While I was drying my eyes, the next bulldog came in, just picked up at Tai Po by her foster parents.  Peach is a young female, very lucky to have escaped the breeding farm before having had any puppies.  She was also well overweight, but nothing like Melon.  She’ll have a bulldog boy to play with in her new home, but desexing will ensure Peach will never have to endure what her mother and aunties did.

By the time we’d finished, the van was back and waiting to take Suki to her new home.  I’m so happy for this dear little girl, surrendered to AFCD at almost ten years of age, almost blind and with very stinky and yeasty skin.  There are many kind people, Suki’s adopter included, who overlook a dog’s shortcomings and only see the sweet character inside.  I hope Suki has many happy years ahead of her.

There’s a video clip doing the rounds on Facebook, and it’s been sent to me by quite a few people asking if anything can be done.  It’s a distressing scene of two dogs being caught by the AFCD dog catchers and being literally dragged along the ground to the waiting van, the nooses tight around the dogs’ necks while the sound of screaming and sobbing can be heard, bystanders pleading with the men to stop.  Blood is seen coming from one of the dogs, while the men angrily dismiss the watching crowd.   This is how it is, and it needs to stop.  I know the press are onto the story as I got a call from a reporter asking for my comments (unfortunately at that point I hadn’t see the video), but what is needed is more evidence like this.  Mobile phones can now record anything and everything at any time, so I would encourage anyone witnessing scenes like the one now the focus of attention to record and post on Facebook. At some point the government will have to respond and do something.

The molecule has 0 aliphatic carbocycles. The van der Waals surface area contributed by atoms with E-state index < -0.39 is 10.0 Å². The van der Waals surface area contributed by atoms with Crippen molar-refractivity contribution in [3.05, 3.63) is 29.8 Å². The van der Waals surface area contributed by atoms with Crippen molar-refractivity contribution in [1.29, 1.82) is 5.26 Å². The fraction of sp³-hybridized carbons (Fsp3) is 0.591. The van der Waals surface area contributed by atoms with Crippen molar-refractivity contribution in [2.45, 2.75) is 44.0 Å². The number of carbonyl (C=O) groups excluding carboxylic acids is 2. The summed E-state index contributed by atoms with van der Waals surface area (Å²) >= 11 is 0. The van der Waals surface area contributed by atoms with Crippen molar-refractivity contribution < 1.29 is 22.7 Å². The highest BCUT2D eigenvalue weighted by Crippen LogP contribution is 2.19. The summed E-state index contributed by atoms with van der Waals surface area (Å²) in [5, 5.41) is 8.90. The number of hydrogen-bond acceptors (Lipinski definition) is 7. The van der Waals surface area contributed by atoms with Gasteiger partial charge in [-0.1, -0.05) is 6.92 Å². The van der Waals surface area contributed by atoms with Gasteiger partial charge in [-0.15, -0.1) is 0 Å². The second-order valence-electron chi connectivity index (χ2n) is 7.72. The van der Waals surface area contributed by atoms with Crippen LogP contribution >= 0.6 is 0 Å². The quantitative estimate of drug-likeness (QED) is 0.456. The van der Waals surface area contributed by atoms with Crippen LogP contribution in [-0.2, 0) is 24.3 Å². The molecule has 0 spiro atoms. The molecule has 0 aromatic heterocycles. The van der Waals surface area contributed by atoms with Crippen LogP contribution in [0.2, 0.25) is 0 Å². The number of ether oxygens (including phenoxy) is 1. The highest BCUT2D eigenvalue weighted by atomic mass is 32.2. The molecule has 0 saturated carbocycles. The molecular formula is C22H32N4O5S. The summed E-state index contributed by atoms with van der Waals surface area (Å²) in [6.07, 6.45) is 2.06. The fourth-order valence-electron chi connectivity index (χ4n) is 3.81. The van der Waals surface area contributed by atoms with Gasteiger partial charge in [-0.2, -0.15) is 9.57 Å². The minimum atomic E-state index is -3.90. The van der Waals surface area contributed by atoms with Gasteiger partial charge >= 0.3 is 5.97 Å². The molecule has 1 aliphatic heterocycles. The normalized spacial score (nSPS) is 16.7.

11 Responses to “Mon 19th July: Bulldogs continued”

  1. Helen Y Says:

    Legal experts please correct me if I am wrong: a Hong Kong citizen can exercise his right to “arrest” someone who believed had committed or is in the process of committing a crime. In the circumstances of the two dogs brutally dragged and injured the the AFCD dog catchers, can a standby citizen “arrest” the dog catcher, prior to the arrival of the police. The dog catcher apparently had committed “animal abuse” with clear evidence and witness – they did it in front of the eyes of many citizens, what are they doing behind our backs?

  2. Vivian Says:

    The case with the two dogs and the AFCD dog catchers was on the SCMP and HK Headline today.